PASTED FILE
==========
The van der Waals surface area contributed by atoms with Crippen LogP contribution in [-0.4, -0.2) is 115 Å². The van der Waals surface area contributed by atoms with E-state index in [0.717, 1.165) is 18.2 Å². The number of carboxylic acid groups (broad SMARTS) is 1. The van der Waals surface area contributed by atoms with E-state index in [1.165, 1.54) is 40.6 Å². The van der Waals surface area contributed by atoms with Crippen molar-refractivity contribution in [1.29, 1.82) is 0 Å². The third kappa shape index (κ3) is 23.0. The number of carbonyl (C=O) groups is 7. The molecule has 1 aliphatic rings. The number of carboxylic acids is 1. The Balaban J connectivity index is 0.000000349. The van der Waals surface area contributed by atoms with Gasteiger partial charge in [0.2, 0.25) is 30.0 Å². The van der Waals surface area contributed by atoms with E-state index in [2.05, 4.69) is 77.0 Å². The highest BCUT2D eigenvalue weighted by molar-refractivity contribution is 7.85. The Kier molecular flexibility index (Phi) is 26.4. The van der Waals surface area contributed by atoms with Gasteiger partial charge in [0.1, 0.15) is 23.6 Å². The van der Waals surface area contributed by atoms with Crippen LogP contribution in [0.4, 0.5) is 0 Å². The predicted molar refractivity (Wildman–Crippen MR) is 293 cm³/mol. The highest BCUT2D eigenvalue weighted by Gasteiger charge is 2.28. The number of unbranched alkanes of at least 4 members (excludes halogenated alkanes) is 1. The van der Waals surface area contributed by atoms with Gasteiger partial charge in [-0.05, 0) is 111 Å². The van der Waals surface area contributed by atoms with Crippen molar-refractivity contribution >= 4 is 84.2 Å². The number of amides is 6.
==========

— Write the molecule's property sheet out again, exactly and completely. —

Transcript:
The van der Waals surface area contributed by atoms with Crippen LogP contribution in [-0.4, -0.2) is 115 Å². The van der Waals surface area contributed by atoms with E-state index in [0.717, 1.165) is 18.2 Å². The number of carboxylic acid groups (broad SMARTS) is 1. The van der Waals surface area contributed by atoms with E-state index in [1.165, 1.54) is 40.6 Å². The van der Waals surface area contributed by atoms with Crippen molar-refractivity contribution in [1.29, 1.82) is 0 Å². The third kappa shape index (κ3) is 23.0. The number of carbonyl (C=O) groups is 7. The molecule has 1 aliphatic rings. The number of carboxylic acids is 1. The Balaban J connectivity index is 0.000000349. The van der Waals surface area contributed by atoms with Gasteiger partial charge in [0.2, 0.25) is 30.0 Å². The van der Waals surface area contributed by atoms with E-state index in [2.05, 4.69) is 77.0 Å². The highest BCUT2D eigenvalue weighted by molar-refractivity contribution is 7.85. The Kier molecular flexibility index (Phi) is 26.4. The van der Waals surface area contributed by atoms with Gasteiger partial charge in [0.1, 0.15) is 23.6 Å². The van der Waals surface area contributed by atoms with Crippen LogP contribution in [0.4, 0.5) is 0 Å². The predicted molar refractivity (Wildman–Crippen MR) is 293 cm³/mol. The highest BCUT2D eigenvalue weighted by Gasteiger charge is 2.28. The number of unbranched alkanes of at least 4 members (excludes halogenated alkanes) is 1. The van der Waals surface area contributed by atoms with Gasteiger partial charge in [-0.05, 0) is 111 Å². The van der Waals surface area contributed by atoms with Crippen molar-refractivity contribution >= 4 is 84.2 Å². The number of amides is 6.